HA Futures: Pro-active response

We all know (at least I hope so) what HA is responsible for within a vSphere Cluster. Although it is great that vSphere HA responds to a failure of a host / VM / application and even in some cases your storage device; wouldn’t it be nice if vSphere HA could pro-actively respond to conditions which might lead to a failure? That is what we want to discuss in this article.

What we are exploring right now is the ability for HA to avoid unplanned downtime. HA would detect specific (health) conditions that could lead to catastrophic failures and pro-actively move virtual machines of that host. You could for instance think of a situation where 1 out of 2 storage paths goes down. Although not directly impacting the machines from an availability perspective, it could be catastrophic if that second path goes down. So in order to avoid ending up in this situation vSphere HA would vMotion all the virtual machines to a host which does not have a failure.

This could of course also apply to other components like networking or even memory or CPU. You could potentially have a memory dimm which is reporting specific issues that could impact availability, this in its turn could then trigger HA to pro-actively move all potentially impacted VMs to a different host.

A couple of questions we have for you:

  1. When such partial host failures occur today, how do you address these conditions? When do you bring the host back online?
  2. What level of integration do you expect with management tools? In other words, should we expose an API that your management solution can consume, or do you prefer this to be a stand-alone solution using a CIM provider for instance?
  3. Should HA treat all health conditions the same? I.e., always evacuate all VMs from an “unhealthy” host?
  4. How would you like HA to compare two conditions? E.g., H1 fan failure, H2 network path failure?

Please chime in,

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    Comments

    1. says

      This has been a dream of mine for awhile because it does crop up. DRS does wonders, but this could definitely help. So here we go:

      1. When a partial failure occurs, I see the alert via e-mail or vCenter itself. At my earliest opportunity I begin to VMotion machines to appropriate hosts. After the issue is resolved, I’ll do some testing (be it memory test on the host or testing paths by browsing datastores). The host is brought back online typically a few hours after the issue is resolved.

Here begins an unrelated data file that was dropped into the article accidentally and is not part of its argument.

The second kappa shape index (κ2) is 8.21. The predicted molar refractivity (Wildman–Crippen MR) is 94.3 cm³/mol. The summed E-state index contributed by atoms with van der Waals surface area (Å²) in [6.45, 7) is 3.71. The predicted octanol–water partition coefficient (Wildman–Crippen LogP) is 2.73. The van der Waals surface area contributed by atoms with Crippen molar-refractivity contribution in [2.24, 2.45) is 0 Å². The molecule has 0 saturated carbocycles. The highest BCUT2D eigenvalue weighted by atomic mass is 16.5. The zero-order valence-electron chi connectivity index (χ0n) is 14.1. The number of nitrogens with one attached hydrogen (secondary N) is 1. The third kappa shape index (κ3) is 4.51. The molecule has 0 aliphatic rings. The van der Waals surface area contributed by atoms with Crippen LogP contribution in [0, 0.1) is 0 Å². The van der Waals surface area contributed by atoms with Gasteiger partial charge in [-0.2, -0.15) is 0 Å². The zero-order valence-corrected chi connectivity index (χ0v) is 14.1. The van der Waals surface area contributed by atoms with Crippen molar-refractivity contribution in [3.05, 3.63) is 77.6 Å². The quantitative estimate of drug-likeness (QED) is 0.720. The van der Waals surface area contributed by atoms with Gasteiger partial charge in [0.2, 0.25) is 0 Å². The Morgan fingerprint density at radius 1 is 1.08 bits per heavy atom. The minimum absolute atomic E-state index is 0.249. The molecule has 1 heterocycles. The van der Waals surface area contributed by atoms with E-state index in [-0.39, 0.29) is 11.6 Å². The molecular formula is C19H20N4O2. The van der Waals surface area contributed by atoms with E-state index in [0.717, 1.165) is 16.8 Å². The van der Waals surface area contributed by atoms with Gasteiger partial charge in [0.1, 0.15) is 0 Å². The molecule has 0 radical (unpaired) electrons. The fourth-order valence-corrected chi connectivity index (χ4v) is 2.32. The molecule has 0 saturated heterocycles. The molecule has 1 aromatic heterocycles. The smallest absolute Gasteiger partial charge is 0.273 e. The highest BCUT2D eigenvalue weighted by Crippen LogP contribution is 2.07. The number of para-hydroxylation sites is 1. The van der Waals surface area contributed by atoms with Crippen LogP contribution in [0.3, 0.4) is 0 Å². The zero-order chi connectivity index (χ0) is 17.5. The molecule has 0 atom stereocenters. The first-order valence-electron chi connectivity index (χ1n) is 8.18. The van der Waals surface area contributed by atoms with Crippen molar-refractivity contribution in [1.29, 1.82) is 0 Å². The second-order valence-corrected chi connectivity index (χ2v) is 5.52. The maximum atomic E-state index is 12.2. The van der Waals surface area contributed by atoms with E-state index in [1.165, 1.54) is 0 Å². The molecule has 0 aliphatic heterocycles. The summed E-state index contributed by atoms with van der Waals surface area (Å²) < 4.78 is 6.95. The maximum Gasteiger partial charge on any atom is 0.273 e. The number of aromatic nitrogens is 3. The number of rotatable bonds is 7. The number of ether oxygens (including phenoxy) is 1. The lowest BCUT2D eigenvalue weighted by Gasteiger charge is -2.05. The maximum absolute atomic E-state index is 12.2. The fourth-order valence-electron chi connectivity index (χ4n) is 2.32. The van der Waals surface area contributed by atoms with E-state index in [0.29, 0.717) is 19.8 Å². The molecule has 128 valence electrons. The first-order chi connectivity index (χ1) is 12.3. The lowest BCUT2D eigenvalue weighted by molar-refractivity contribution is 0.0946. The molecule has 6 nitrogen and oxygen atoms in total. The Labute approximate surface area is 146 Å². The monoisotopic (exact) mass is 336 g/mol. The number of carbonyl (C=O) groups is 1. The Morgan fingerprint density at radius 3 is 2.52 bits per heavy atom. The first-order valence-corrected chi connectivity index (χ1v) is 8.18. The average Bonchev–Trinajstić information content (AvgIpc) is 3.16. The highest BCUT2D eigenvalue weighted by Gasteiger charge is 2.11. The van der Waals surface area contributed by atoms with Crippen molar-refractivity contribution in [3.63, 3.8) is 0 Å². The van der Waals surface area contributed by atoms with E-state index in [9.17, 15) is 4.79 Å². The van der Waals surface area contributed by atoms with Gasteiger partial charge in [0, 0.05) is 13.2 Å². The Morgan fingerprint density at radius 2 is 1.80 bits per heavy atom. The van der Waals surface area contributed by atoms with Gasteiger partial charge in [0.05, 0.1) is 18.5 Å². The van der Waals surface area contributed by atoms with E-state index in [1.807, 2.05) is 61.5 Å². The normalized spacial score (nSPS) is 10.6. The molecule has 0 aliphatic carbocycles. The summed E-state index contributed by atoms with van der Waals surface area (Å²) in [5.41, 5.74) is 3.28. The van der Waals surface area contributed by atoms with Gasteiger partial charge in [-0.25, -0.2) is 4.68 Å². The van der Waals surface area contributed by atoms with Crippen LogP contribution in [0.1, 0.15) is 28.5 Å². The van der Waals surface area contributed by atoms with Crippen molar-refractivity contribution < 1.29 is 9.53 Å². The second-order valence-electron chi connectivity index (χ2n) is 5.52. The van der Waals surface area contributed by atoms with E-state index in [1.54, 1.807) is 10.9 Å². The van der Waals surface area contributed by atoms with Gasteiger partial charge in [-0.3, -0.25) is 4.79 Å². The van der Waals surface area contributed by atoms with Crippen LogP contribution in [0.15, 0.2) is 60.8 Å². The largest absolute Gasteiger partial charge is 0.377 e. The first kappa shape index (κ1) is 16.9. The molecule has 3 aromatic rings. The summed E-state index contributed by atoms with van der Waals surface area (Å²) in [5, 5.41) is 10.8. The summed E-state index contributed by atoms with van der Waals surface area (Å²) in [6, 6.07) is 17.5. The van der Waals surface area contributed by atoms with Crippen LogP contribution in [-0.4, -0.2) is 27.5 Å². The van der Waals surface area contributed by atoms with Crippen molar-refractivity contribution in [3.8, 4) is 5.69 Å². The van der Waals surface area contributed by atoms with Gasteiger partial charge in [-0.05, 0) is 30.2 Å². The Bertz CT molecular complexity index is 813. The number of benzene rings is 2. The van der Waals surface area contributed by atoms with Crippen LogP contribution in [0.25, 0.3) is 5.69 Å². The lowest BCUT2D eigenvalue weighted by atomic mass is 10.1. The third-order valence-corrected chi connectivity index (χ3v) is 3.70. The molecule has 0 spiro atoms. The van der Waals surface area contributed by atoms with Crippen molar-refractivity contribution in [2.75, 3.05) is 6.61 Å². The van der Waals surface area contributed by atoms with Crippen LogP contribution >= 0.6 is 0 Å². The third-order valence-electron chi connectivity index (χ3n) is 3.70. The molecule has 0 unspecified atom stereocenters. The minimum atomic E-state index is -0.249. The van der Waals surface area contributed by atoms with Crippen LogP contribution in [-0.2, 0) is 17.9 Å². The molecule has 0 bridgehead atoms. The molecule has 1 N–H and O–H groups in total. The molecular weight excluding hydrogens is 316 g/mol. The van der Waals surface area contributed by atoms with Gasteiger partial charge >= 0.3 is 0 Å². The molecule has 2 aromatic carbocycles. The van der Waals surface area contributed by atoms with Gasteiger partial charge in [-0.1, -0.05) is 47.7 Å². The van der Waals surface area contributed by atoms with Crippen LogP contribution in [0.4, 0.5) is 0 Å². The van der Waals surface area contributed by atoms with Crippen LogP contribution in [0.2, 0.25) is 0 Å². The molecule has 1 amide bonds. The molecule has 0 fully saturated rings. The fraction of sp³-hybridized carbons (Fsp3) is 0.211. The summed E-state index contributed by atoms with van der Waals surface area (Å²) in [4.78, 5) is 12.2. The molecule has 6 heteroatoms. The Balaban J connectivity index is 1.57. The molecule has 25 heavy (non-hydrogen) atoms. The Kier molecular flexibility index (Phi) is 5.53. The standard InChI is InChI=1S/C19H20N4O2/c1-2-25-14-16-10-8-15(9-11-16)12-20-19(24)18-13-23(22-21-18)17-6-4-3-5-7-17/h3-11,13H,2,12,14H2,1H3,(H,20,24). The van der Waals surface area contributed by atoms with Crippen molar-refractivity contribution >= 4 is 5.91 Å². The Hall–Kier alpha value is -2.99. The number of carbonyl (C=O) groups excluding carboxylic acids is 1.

2. Cant speak to this – we use only vCenter/email alerts.
      3. Imagine a DRS-like configuration where you have classifications – warning, critical, and by component (for example, give a slider for memory, cpu, disk, storage paths etc). Based on the aggregate combo you specify, perform the evacuation.
      4. It depends on what it is. If a single NIC in a 6 NIC team fails I’m not going to rearrange my day to fix the host. However, if a storage path or power supply fails, I’ll get on it quickly. (Hot swap components like power supply I would not necessarily evacuate immediately…so long as my tech doesn’t pull the wrong one!)

    2. says

      Handle different type of healt test could be interesting: storage is a good example, but also other networking tests could be great.
      At this point is become more at DRS side (and maybe also SDRS for some storage healt conditions) and it’s so no related to HA.
      Or maybe there is some plan to join DRS with HA in the future?

      • says

        About the questions:

        1. When such partial host failures occur today, how do you address these conditions? When do you bring the host back online?
        This could be used according with a similar DRS setting like aggressive vs. conservative.
        IMHO a risk level meter could be an interesting threshold

        2. What level of integration do you expect with management tools? In other words, should we expose an API that your management solution can consume, or do you prefer this to be a stand-alone solution using a CIM provider for instance?
        API is flexible, but maybe limited without something with basic functionallity.

        3. Should HA treat all health conditions the same? I.e., always evacuate all VMs from an “unhealthy” host?
        No… see point 1.

        4. How would you like HA to compare two conditions? E.g., H1 fan failure, H2 network path failure?
        AND and OR with custom rules… And maybe some predefined rules.

        A final aspect… could be this interegrated with FT or something like a scheduled partial vMotion (that is not finalized, but that pre-copy the VM state on another host)?
        Example: you loose a path in your host and you are preparing the “state” on the other host. If you loose more paths (going to a APD state) you need few time to finish the vMotion and the failover.

    3. says